Lindbergh/Arthur: What we learned from our unprecedented access to 73,000 never-before-seen MLB scouting reports

From SABR members Ben Lindbergh and Rob Arthur at The Ringer on March 4, 2019:

What would we learn if we could see what an MLB team’s scouts saw? For the first time, we can: A former member of the Cincinnati Reds’ front office provided The Ringer with a copy of the Reds’ scouting database from between 1991 and 2003, consisting of more than 73,000 reports. Throughout this week, we’ll be using this newly declassified scouting goldmine to analyze old-school scouting’s strengths and weaknesses, profile players who defied the scouts’ expectations, and examine how scouting has evolved in recent years. In Monday’s Part 1, we crunch the numbers on how well scouts projected players.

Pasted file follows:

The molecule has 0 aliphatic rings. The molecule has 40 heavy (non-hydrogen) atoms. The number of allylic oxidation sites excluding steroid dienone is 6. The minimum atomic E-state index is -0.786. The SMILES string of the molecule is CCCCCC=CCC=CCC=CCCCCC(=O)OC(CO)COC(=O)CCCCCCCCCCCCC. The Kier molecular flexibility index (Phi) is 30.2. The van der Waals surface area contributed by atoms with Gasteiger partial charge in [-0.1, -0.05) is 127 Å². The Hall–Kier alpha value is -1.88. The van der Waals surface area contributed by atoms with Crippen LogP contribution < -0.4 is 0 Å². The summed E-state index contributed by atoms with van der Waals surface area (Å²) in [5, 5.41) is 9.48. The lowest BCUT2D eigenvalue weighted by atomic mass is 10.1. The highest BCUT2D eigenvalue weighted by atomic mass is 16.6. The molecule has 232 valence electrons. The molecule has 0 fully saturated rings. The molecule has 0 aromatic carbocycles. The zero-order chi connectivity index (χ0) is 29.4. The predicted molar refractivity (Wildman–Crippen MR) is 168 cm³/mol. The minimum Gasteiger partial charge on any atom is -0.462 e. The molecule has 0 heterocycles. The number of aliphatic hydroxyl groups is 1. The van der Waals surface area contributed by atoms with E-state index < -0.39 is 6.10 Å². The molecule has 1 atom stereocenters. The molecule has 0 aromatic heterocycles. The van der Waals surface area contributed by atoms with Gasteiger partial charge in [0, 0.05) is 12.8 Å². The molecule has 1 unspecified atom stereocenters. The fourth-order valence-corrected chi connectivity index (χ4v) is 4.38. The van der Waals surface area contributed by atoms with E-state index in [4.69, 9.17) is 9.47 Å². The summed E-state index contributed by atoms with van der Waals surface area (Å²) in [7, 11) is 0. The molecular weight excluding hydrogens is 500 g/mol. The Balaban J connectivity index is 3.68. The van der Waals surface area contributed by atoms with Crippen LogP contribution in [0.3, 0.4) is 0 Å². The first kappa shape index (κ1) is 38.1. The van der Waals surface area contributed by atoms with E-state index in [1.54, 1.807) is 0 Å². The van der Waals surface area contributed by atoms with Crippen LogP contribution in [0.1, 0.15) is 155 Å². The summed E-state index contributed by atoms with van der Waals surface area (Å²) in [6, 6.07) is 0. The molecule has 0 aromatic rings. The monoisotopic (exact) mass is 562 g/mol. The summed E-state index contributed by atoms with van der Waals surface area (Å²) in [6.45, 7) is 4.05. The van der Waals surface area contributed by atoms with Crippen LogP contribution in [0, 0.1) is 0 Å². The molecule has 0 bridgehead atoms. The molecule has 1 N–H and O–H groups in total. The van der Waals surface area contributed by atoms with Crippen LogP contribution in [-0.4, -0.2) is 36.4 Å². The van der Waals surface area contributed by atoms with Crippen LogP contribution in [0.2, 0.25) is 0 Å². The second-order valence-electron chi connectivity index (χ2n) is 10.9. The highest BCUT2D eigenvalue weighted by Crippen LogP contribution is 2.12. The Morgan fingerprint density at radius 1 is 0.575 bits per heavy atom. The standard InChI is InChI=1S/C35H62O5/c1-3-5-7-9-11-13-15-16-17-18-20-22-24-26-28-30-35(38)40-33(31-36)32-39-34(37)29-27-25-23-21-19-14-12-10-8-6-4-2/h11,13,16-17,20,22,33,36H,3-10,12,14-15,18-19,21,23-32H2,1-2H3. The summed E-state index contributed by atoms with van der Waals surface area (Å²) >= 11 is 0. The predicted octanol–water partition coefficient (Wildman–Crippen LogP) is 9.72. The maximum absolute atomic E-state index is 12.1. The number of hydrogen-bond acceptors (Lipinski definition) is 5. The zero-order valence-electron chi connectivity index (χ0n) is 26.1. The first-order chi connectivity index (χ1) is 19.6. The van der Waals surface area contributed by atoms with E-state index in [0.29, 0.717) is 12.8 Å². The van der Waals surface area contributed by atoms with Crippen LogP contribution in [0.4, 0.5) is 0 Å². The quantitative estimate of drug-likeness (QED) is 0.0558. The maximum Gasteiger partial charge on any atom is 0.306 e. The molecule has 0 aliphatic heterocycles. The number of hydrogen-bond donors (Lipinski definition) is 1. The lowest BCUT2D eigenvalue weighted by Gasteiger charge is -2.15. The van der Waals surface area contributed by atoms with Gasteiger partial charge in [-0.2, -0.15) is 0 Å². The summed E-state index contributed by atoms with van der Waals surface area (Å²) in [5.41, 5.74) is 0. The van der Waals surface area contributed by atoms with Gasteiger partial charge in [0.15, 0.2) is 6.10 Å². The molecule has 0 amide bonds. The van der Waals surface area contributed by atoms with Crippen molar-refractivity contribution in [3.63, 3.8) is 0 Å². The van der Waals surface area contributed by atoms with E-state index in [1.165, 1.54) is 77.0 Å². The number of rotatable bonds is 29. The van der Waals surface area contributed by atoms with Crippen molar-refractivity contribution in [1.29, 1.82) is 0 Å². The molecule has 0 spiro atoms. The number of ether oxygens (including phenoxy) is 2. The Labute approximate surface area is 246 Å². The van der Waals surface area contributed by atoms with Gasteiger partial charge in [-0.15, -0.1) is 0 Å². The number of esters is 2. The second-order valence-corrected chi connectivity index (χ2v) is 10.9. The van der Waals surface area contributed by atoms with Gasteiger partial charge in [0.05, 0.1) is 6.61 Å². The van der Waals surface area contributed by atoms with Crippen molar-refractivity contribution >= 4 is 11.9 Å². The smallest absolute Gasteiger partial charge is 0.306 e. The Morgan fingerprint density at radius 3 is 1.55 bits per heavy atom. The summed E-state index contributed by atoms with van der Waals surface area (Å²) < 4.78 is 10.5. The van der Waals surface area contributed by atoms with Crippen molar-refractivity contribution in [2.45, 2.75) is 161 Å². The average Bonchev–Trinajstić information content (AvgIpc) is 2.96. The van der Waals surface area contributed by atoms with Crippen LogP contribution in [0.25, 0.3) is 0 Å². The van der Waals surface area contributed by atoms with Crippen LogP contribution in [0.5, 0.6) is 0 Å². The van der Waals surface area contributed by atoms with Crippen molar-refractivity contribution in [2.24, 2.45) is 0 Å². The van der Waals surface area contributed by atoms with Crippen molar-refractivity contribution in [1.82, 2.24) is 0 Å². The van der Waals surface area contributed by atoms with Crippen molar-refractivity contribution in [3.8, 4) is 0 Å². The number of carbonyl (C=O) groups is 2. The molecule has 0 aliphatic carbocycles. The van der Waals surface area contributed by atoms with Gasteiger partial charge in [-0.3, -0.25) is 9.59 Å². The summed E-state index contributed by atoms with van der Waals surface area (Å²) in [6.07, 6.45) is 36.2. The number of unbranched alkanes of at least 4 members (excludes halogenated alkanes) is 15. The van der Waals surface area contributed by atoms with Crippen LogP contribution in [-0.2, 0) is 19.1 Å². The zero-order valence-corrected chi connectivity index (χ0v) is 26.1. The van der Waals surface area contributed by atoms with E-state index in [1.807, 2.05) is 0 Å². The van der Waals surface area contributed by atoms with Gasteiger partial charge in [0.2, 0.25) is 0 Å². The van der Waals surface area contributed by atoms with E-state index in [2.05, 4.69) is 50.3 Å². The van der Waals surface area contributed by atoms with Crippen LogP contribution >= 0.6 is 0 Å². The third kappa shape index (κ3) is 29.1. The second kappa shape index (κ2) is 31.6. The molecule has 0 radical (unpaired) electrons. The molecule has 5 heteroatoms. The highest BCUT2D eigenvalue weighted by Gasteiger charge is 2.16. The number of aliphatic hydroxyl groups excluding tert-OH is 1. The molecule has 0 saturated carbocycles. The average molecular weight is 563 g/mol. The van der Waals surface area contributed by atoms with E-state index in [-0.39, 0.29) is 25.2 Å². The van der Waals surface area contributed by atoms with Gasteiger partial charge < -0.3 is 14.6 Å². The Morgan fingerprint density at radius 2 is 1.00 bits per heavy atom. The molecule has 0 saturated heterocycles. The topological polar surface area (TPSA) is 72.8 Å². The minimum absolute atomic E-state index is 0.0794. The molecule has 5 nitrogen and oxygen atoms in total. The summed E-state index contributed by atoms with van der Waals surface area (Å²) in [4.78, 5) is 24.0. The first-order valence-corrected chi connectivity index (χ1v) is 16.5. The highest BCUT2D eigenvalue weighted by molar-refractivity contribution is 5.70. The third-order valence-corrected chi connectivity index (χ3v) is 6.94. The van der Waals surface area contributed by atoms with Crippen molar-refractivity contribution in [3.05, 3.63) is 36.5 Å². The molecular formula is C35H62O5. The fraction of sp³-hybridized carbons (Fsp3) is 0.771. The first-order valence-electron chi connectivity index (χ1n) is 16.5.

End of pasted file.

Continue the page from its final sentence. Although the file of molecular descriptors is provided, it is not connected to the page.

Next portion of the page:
Almost 20 years ago, in November 1999, the Seattle Mariners’ All-Star center fielder, Ken Griffey Jr., requested a trade. Citing a desire to travel less and spend more time with his family, Griffey rejected an eight-year extension offer and, leveraging his veto rights as a 10-and-5 player, reportedly gave the Mariners a list of four teams to which he would accept a trade, all of which had won at least 96 games in 1999: the Atlanta Braves, Houston Astros, New York Mets, and Cincinnati Reds.

In the fall of ’99, five Reds scouts who had seen him that season filed reports on Griffey, who had grown up in Cincinnati and whose father was the team’s hitting coach.

“Outstanding tools across the board!” one scout wrote. “A future Hall of Famer. Is only active player with a chance to break Hank Aaron’s home run record and would like to see him do it in Cincinnati. Has ability to carry a club to the world series. Tremendous fan appeal, will sell tickets. If have a chance, would acquire.”

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Originally published: March 4, 2019. Last Updated: March 4, 2019.